You spoke at the launch of CALLUM about a desire to design luxury goods. Is that something you will do with Kincsem as it expands?
We have committed to two vehicle projects with Kincsem, and we would be open to look at other luxury goods. It’s an aspiration to do furniture, collectables and more. We are working on a number of projects in house at the moment. After spending 50 years learning, I want to put that into practice. CALLUM is about having freedom to explore and try new things.
We have seen a great number of specialist cars being launched? Is this an industry trend?
IC customers yearn for something very personal. With our Vanquish project, the engineers, design team and I sit down (virtually at the moment!) and consider what the customer really wants. We can do that. For example, if somebody wanted a wider body or a shooting brake, we could do that. I believe that luxury will evolve to be ever more personal and bespoke. The larger car manufacturers try to do this but often fall short. There tend to be too many compromises.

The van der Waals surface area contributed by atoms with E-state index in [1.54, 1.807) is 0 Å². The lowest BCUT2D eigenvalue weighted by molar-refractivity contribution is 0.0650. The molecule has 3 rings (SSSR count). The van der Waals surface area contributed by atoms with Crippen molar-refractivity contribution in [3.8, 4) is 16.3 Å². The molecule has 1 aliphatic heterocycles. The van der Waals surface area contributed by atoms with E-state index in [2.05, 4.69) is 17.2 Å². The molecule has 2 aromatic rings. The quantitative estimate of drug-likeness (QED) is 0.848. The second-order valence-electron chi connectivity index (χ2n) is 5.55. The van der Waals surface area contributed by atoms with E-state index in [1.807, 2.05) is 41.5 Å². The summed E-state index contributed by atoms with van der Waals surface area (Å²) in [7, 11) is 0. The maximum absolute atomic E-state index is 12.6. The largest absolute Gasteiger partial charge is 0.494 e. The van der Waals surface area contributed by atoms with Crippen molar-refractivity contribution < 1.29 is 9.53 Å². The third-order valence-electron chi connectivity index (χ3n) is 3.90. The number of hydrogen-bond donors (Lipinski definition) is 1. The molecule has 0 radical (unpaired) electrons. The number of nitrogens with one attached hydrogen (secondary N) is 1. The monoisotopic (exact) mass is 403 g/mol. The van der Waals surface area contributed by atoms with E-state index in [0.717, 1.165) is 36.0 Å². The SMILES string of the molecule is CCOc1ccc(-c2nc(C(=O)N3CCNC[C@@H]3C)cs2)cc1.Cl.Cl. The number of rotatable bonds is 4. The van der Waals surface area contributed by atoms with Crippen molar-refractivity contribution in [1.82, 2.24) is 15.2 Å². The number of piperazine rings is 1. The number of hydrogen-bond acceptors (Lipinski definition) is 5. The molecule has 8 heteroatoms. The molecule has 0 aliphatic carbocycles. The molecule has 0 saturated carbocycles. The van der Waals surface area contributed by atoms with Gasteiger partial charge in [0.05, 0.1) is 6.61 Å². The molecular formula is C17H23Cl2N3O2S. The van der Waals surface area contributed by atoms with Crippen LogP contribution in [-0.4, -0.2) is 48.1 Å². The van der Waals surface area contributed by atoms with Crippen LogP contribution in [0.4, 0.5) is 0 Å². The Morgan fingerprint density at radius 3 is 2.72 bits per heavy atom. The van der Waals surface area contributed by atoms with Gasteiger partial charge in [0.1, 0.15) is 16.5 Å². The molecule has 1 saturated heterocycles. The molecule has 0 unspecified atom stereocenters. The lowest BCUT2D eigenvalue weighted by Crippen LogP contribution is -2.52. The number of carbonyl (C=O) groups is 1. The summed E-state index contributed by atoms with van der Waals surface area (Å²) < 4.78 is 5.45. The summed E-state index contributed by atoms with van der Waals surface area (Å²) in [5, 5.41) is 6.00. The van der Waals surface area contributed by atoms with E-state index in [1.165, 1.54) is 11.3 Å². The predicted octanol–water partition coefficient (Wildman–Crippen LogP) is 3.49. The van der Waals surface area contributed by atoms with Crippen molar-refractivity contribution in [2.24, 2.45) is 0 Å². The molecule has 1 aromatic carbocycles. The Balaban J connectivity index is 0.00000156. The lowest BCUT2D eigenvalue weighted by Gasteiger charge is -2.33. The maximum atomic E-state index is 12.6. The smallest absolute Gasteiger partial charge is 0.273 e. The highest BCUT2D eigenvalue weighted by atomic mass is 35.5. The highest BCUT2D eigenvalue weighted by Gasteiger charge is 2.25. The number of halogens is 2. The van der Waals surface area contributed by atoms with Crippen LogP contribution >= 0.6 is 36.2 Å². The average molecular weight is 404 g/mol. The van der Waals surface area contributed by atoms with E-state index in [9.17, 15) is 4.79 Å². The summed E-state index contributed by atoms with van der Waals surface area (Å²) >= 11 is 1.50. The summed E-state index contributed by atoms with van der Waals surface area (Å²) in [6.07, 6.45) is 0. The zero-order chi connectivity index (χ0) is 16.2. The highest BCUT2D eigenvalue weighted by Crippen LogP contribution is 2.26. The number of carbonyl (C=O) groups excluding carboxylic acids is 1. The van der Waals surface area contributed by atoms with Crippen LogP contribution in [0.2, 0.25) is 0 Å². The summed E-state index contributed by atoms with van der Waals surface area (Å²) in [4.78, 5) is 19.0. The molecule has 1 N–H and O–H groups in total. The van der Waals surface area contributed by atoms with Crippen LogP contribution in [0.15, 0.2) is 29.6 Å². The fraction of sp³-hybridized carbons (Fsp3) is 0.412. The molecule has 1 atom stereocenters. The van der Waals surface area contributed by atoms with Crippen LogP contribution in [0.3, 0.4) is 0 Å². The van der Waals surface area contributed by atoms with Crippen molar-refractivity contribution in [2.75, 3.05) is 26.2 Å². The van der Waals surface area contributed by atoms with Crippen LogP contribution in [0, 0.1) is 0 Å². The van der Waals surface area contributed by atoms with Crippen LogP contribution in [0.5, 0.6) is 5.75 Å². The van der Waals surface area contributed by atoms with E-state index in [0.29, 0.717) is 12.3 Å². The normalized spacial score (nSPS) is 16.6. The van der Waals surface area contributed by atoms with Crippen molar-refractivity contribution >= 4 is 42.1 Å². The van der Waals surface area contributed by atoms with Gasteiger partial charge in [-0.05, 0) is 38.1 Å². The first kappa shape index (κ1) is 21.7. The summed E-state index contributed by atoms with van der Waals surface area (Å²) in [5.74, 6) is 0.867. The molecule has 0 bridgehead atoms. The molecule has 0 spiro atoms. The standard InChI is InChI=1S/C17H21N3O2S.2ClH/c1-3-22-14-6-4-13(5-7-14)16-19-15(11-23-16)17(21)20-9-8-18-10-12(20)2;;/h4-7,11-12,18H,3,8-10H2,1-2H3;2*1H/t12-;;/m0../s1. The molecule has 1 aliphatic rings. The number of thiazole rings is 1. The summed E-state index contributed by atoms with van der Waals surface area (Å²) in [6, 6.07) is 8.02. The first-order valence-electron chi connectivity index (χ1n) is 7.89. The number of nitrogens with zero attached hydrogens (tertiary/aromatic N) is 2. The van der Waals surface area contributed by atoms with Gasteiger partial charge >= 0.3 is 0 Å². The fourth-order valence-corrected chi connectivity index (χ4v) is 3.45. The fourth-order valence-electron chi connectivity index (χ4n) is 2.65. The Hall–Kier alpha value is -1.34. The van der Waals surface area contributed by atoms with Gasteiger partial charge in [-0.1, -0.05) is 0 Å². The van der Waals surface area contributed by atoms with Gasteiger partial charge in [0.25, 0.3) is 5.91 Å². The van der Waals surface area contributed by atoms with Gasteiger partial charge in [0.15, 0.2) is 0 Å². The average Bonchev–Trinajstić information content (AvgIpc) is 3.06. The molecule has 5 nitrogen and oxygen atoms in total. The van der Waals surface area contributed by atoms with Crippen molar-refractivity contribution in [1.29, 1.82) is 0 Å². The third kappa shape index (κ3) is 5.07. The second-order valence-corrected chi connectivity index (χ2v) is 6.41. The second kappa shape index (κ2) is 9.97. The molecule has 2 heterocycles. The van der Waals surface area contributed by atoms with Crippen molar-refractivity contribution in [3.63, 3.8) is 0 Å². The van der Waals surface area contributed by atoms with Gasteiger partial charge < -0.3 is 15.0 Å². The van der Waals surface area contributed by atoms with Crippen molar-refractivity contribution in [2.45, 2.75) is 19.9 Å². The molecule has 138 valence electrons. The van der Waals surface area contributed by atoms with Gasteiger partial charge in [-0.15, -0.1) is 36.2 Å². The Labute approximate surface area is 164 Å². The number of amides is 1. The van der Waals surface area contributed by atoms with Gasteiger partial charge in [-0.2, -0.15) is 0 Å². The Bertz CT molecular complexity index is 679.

The story of you becoming a designer is well known. What would you say to young people considering becoming a designer?
Don’t be afraid, just go out there and believe in what you do. Be prepared to work hard and be tenacious. Design will always play a fundamental role in all our lives. Look at some at the creativity needed to solve issues around Covid-19 – face mask technology, easy to assemble ventilators, ways to standardise test equipment and reduce waste. Good design is and will always be hugely relevant.